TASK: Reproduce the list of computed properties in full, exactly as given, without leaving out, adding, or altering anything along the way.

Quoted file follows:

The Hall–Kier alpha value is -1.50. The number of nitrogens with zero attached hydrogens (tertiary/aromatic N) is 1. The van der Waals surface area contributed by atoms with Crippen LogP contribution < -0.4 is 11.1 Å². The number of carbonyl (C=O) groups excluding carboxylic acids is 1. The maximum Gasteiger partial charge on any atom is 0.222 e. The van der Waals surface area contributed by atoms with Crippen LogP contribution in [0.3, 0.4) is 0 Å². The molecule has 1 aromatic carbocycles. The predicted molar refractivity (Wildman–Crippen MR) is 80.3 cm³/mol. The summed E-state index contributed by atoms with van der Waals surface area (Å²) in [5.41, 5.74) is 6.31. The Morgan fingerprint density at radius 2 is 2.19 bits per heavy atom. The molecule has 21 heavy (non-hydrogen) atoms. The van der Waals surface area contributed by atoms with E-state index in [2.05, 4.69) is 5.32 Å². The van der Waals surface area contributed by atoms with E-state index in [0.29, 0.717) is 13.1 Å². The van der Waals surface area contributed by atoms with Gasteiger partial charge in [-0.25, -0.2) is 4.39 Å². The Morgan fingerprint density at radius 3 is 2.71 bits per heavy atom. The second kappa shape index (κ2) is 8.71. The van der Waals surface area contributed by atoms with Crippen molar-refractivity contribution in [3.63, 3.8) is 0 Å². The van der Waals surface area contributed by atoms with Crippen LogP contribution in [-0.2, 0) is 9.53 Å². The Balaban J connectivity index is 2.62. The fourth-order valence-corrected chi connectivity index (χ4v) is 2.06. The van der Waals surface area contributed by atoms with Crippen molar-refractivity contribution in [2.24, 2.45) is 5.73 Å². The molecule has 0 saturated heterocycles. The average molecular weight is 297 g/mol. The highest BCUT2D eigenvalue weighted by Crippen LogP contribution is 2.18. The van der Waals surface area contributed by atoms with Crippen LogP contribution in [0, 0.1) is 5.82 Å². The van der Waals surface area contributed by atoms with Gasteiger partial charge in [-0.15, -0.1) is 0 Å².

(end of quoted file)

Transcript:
The Hall–Kier alpha value is -1.50. The number of nitrogens with zero attached hydrogens (tertiary/aromatic N) is 1. The van der Waals surface area contributed by atoms with Crippen LogP contribution < -0.4 is 11.1 Å². The number of carbonyl (C=O) groups excluding carboxylic acids is 1. The maximum Gasteiger partial charge on any atom is 0.222 e. The van der Waals surface area contributed by atoms with Crippen LogP contribution in [0.3, 0.4) is 0 Å². The molecule has 1 aromatic carbocycles. The predicted molar refractivity (Wildman–Crippen MR) is 80.3 cm³/mol. The summed E-state index contributed by atoms with van der Waals surface area (Å²) in [5.41, 5.74) is 6.31. The Morgan fingerprint density at radius 2 is 2.19 bits per heavy atom. The molecule has 21 heavy (non-hydrogen) atoms. The van der Waals surface area contributed by atoms with E-state index in [2.05, 4.69) is 5.32 Å². The van der Waals surface area contributed by atoms with E-state index in [0.29, 0.717) is 13.1 Å². The van der Waals surface area contributed by atoms with Gasteiger partial charge in [-0.25, -0.2) is 4.39 Å². The Morgan fingerprint density at radius 3 is 2.71 bits per heavy atom. The second kappa shape index (κ2) is 8.71. The van der Waals surface area contributed by atoms with Crippen molar-refractivity contribution in [3.63, 3.8) is 0 Å². The van der Waals surface area contributed by atoms with Crippen LogP contribution in [-0.2, 0) is 9.53 Å². The Balaban J connectivity index is 2.62. The fourth-order valence-corrected chi connectivity index (χ4v) is 2.06. The van der Waals surface area contributed by atoms with Crippen molar-refractivity contribution in [2.24, 2.45) is 5.73 Å². The molecule has 0 saturated heterocycles. The average molecular weight is 297 g/mol. The highest BCUT2D eigenvalue weighted by Crippen LogP contribution is 2.18. The van der Waals surface area contributed by atoms with Crippen LogP contribution in [0, 0.1) is 5.82 Å². The van der Waals surface area contributed by atoms with Gasteiger partial charge in [-0.15, -0.1) is 0 Å².